Friends of the Richelieu. A river. A passion.

"Tout cedit pays est fort uny, remply de forests, vignes & noyers. Aucuns Chrestiens n'estoient encores parvenus jusques en cedit lieu, que nous, qui eusmes assez de peine à monter le riviere à la rame. " Samuel de Champlain

"All this region is very level and full of forests, vines and butternut trees. No Christian has ever visited this land and we had all the misery of the world trying to paddle the river upstream." Samuel de Champlain

Saturday, January 30, 2010

C'est possible de savoir d'où vient la merde!

L'EPA des USA va commencer la semaine prochaine les tests de puits dans la vallée de la rivière Yakima, dans Washington. Surtout les travailleurs agricoles s'abbreuvent d'eau de puits contaminés aux nitrates, aux antibiotiques et de pathogènes. Les puits sont vieux, mal construits, près de système d'irrigation, de laiteries et de sites d'engraissage de bétail.

Contrairement à Québec, qui dit qu'il est impossible de savoir si un coliforme est de source humaine, ou animale, et de déterminer quel élevage ou épandage est responsable de la pollution, l'EPA semble avoir trouvé des moyens de cibler les coupables. L'EPA possède un laboratoire mobile qui peut détecter les pesticides, les hormones, les antibiotiques, les produits de beauté et les médicaments prescrits. Au Québec, malgré les demandes répétées des militants, il n'y a même pas moyen de faire mettre un marqueur dans la moulée pour faciliter la tâche des labos.
photo from Wikipedia
"EPA effort to test Lower Valley wells for contamination starts next week

Federal clean-water regulators will begin next week seeking permission from a number of well owners in Yakima County to test their water for contamination with the aim of identifying the sources of the problem and ultimately fixing it. More than 12 percent of wells in the Lower Yakima Valley have tested above the maximum contaminant level of nitrates. In the Satus sub-basin, the figure is as high as 36 percent.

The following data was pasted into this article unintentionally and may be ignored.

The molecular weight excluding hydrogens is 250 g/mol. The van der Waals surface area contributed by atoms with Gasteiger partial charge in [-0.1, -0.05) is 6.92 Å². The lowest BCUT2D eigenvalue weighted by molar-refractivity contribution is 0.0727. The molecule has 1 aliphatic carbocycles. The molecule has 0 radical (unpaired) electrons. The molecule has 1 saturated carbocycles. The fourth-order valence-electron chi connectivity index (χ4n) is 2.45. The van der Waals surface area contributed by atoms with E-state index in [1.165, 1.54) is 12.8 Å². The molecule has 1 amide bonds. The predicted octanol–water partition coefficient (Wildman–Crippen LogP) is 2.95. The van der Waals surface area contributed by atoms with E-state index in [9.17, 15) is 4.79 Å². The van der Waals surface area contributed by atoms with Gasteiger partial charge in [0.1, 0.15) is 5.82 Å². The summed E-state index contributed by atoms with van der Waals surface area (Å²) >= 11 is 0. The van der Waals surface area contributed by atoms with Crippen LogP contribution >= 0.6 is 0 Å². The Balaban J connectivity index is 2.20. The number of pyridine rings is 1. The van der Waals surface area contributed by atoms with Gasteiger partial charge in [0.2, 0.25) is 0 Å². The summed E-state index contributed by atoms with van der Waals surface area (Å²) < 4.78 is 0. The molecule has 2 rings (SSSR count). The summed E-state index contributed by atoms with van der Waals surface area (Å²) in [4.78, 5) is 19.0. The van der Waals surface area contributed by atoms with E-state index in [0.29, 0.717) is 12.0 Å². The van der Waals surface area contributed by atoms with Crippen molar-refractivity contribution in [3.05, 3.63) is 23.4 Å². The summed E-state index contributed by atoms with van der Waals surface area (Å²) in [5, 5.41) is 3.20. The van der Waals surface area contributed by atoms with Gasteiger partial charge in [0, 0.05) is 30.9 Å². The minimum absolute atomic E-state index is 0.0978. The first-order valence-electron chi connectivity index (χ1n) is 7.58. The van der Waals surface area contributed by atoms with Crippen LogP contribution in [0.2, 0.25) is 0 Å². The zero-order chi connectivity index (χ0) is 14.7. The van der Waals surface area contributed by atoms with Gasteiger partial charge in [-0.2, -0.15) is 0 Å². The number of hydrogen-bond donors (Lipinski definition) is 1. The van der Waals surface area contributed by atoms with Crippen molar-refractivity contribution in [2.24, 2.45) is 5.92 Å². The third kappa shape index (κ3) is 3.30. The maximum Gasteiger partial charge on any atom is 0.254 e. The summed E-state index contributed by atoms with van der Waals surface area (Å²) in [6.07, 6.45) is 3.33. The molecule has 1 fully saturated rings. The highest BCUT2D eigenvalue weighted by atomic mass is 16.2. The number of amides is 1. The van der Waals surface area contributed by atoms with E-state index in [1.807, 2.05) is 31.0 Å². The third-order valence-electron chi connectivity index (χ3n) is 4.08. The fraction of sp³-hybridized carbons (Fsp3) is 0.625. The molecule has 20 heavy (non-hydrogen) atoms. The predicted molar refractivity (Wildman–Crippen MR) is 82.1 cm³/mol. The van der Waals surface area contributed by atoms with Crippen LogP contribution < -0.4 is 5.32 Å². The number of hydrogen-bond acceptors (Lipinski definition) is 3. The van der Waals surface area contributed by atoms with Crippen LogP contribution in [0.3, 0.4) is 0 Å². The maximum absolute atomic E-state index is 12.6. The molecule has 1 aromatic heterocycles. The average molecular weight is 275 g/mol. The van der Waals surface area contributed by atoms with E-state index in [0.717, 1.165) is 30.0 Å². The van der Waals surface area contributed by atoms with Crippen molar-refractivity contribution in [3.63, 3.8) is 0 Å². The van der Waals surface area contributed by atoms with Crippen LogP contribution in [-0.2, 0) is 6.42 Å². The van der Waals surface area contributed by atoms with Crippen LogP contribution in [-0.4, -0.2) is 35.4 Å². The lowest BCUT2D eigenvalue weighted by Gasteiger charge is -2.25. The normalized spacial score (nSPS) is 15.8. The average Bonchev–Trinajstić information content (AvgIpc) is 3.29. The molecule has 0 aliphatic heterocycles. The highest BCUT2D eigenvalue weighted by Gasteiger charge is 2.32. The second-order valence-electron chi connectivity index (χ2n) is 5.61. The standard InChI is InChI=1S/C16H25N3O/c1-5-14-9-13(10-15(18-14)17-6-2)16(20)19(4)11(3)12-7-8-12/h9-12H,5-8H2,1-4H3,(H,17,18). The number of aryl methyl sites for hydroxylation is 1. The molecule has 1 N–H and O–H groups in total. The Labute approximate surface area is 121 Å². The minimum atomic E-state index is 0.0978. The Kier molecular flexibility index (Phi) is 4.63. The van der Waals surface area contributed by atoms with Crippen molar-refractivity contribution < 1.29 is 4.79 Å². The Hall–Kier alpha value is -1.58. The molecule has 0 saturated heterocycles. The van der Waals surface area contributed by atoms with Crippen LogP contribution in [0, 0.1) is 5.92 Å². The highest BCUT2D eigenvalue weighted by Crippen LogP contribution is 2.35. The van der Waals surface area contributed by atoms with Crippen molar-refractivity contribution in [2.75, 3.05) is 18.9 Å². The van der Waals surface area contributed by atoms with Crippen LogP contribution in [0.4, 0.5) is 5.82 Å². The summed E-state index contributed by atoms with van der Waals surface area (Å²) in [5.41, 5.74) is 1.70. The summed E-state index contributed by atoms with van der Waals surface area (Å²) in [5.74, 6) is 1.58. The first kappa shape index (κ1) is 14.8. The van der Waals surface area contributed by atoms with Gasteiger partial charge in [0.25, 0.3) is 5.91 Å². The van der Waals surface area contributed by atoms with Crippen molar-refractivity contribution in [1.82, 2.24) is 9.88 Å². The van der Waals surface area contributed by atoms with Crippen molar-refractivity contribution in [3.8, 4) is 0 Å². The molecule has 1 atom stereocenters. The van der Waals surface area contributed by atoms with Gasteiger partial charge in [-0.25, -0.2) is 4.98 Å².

Excessive nitrates can harm infants and people with compromised immune systems. They can also indicate the presence of pathogens and chemicals like animal antibiotics, which can lead to human resistance to antibiotics.The EPA effort, announced last fall, is the result of “Hidden Wells, Dirty Water,” a series published in October 2008 in the Yakima Herald-Republic showing that as many as 30,000 Lower Valley residents — most of them Latino farm workers — had been drinking well water contaminated by nitrates.

Many rural residents in unincorporated areas depend on private wells for drinking water. The wells may be old, poorly constructed, leaky and close to irrigation drainage systems, dairies or feedlots. Using a geographic information system, EPA is identifying wells for testing that are likely to be high in coliform bacteria and nitrates, contaminants that come from nitrogen-rich fertilizer applied to crops, dairy manure, feedlot runoff and human waste from leaking septic systems.

“Whose coliform is it? We’ll be looking at an amazing array of things,” said Curt Black, an environmental scientist with EPA. A mobile laboratory will be able to detect pesticides, hormones, antibiotics and personal-care products, such as prescription drugs. After the results are published this summer, the agency will consider steps to address the problem, ranging from enforcement actions that would target polluters with legal action to requiring new “best practices” in the application of fertilizer and storage of manure."

Excerpts of article written by Leah Beth Ward published in here:

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